Reviewed in the United States on November 11, 2021
I'm going to preface this review with, I don't read a lot of mysteries. More importantly, I know my weaknesses as a reader, such as that plot-driven novels are not usually my favorites (which ties back into the mystery thing). In other words, Point of Danger is probably better than I thought it was, but it still didn't thrill me as I think a mystery should.
There are plenty of elements to like about Point of Danger. The pace and dialogue blaze, but not so fast I was left with a spinning head. I turned pages like wildfire because I had to know, ASAP, what would happen and if (how) Eve would come through the trial. It's been awhile since I encountered a truly interesting read that moves so quickly.
Additionally, I enjoyed Point of Danger's characters. They are on the two-dimensional side, but I can forgive this based on the type of novel it is. In general, Eve and Brent kept my interest as a couple, mostly because their chemistry started early and never let up. I could believe they became unusually close in a short time, and not just because of shared danger or trauma.
The main characters work well on their own too, and possess depth I don't always see in mystery and thriller characters. For instance, I loved Eve's relationship with her sisters, her penchant for DIY projects, and her interest in baking. I sympathized with Brent's terrible upbringing and shortcomings, but without pity. And since he was a detective, I enjoyed seeing him open up emotionally, rather than spending every scene working on Eve's case.
Irene Hannon also crafted some interesting subplots. Meg was my favorite, in an odd way; I wanted to go back to her as much as possible to ensure she would be okay. I also appreciated that Irene delved, at least a little, into Eve's career. I consider it a brave move, especially when she specifically name-dropped Republicans. Most Christian authors won't touch politics, let alone drop party names, so bravo on that alone--and bravo for not making Eve, or her opponents, caricatures. That is, Eve is a political talk show host, but her enemy doesn't come across as "that strawman bad guy from the other party."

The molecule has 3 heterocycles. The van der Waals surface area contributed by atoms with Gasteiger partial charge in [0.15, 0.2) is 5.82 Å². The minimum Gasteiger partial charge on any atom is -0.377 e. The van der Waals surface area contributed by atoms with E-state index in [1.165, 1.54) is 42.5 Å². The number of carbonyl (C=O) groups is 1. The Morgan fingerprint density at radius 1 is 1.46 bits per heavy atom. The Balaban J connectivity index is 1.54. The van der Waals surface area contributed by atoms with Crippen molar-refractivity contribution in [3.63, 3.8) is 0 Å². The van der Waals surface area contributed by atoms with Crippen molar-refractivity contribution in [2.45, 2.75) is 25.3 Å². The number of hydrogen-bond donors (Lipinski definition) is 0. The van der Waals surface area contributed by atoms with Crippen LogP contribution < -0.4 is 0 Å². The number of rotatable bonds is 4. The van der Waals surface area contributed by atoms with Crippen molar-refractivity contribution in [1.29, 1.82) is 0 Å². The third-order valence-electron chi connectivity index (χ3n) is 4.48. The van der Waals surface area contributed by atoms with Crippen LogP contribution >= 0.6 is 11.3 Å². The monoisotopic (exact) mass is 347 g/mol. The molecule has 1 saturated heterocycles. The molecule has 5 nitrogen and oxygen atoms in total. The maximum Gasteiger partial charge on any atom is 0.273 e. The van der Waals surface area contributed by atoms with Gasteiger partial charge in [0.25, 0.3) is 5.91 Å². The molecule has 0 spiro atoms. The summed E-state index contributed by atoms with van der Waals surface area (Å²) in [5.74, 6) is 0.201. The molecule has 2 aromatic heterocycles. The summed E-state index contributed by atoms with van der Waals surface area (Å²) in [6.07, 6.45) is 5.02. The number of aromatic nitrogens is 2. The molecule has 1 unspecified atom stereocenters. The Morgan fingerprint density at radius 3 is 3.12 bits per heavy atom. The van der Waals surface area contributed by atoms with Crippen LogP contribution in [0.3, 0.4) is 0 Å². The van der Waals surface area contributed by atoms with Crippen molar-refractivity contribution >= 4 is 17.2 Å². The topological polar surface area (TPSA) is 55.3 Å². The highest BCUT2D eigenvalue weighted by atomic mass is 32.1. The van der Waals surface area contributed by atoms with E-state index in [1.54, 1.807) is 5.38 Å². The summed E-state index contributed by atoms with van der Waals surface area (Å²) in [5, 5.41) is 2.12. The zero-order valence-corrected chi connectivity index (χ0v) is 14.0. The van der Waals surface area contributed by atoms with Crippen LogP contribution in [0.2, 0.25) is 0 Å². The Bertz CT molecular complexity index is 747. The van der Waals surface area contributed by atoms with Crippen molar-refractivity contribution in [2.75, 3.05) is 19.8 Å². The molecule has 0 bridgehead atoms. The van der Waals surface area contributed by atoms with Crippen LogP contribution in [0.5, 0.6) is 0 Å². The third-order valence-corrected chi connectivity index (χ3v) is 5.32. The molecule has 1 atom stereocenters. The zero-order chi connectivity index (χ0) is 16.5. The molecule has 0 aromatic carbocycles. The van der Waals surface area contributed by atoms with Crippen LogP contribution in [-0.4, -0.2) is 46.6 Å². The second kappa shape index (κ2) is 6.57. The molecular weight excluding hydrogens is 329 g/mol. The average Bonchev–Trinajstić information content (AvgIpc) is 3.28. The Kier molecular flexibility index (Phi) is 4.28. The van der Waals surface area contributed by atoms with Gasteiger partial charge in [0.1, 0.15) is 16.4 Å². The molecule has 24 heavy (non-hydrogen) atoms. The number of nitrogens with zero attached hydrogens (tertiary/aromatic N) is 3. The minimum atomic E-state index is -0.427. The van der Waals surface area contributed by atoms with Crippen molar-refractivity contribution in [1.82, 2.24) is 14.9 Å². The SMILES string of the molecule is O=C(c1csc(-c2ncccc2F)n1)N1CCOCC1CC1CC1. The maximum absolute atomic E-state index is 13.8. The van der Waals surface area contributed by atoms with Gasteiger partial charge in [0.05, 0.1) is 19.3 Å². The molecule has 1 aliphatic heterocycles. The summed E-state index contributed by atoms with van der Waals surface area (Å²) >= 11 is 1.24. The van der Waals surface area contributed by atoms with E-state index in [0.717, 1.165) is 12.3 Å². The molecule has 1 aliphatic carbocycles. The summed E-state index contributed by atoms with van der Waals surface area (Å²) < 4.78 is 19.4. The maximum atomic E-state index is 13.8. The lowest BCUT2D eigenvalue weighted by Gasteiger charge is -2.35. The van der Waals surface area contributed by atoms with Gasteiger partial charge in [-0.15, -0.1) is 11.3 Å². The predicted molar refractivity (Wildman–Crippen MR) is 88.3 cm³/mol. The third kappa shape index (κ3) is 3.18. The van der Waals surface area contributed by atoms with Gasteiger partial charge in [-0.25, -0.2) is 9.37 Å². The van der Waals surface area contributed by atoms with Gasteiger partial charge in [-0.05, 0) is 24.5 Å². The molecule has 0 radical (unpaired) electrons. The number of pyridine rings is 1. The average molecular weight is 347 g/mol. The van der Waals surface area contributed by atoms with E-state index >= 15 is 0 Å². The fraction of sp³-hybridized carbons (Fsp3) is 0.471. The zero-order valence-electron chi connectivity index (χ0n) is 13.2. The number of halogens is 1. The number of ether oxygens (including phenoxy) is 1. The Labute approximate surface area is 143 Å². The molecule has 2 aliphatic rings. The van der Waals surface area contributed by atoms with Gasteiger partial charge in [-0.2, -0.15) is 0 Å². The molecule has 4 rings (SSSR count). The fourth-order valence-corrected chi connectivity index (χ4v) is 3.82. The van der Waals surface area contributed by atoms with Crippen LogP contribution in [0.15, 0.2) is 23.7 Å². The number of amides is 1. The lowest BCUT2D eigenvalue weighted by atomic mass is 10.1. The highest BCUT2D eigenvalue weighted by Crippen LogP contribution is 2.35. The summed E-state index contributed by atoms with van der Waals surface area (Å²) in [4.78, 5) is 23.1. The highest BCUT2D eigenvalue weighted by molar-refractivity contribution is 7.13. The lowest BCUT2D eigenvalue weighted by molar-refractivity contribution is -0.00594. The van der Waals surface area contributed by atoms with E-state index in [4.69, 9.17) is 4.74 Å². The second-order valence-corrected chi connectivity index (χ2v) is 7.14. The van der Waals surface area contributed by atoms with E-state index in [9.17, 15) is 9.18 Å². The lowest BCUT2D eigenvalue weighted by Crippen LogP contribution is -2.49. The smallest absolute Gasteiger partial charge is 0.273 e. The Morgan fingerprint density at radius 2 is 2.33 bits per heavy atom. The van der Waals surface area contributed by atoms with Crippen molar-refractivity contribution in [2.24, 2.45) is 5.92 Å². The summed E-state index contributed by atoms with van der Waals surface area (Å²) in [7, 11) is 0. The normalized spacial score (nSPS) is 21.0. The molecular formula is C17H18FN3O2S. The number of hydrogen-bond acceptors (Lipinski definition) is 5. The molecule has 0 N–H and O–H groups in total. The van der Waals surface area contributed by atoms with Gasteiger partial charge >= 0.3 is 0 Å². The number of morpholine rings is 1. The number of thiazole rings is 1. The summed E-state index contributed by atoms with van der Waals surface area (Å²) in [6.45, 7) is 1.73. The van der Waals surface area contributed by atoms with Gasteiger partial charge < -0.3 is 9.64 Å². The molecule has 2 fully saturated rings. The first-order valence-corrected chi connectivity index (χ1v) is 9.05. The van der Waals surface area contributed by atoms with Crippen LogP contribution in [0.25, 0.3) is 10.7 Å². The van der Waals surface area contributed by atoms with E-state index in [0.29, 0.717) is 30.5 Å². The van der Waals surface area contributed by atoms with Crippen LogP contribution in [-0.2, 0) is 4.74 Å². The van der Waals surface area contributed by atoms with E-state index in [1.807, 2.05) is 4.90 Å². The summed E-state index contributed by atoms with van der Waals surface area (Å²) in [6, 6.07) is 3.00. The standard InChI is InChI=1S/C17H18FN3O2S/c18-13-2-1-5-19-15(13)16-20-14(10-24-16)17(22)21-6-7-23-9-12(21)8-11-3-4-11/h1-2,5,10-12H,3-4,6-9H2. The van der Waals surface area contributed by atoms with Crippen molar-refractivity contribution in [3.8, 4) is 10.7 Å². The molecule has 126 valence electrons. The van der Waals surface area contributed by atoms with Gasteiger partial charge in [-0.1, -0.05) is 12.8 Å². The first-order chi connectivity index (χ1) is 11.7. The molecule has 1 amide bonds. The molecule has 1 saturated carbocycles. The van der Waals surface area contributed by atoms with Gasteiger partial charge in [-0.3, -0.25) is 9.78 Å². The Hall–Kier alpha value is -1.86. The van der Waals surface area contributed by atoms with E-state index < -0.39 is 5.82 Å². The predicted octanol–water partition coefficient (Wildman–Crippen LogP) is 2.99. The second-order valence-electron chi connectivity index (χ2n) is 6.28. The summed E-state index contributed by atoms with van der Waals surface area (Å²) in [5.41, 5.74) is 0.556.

All this said, Point of Danger does have some significant issues. They kept me from enjoying the book as much as I wanted to. A huge one was the shifting POVs. In one way I appreciated them, because they gave me a portrait of how a whole community reacts to something like what happened to Eve. But within 50 pages, we've gotten the points of view, if not names and complete backstories, of no less than four characters, plus mysterious text messages from two more. Over 2/3 through, we also get the random POV of a neighbor whose nine-year-old son is, surprise, a key witness! Yeah...shouldn't readers have known about that before page 250?
Also, while Brent and Eve weren't caricatures, some of the characters were. Steve Jackson is the big offender for me; it felt like Irene took the easy path and just said, "This guy's an abusive jerk, end of story." (Which, as an abusive jerk, he's *compelling*, but...) I had similar problems with Doug, Carolyn, and especially Meg. As much as I invested in Meg and her story, it felt like she was written as a pity character--"Oh dear, the poor, fat, plain Jane. Someone needs to rescue her." Worse, Meg reads as a person who would "naturally" be victimized--"It's a shame, but what do you expect from a shy, plain, plus size girl?"
Finally, Irene tends to fall back on telling over showing. That's a genre hazard, but it happens enough to raise red flags. She tends to repeat information--we're told Eve is not a quitter, in those exact words, no less than five times in two or three chapters. She's also in love with However... as well as the elipses in general.
So, is Point of Danger a bad book? No. Again, if you're a mystery buff, you may love it. The next in the series intrigued me, so I'm going to try it, too. This one though, belongs in the "nice, quick, but just okay" annals.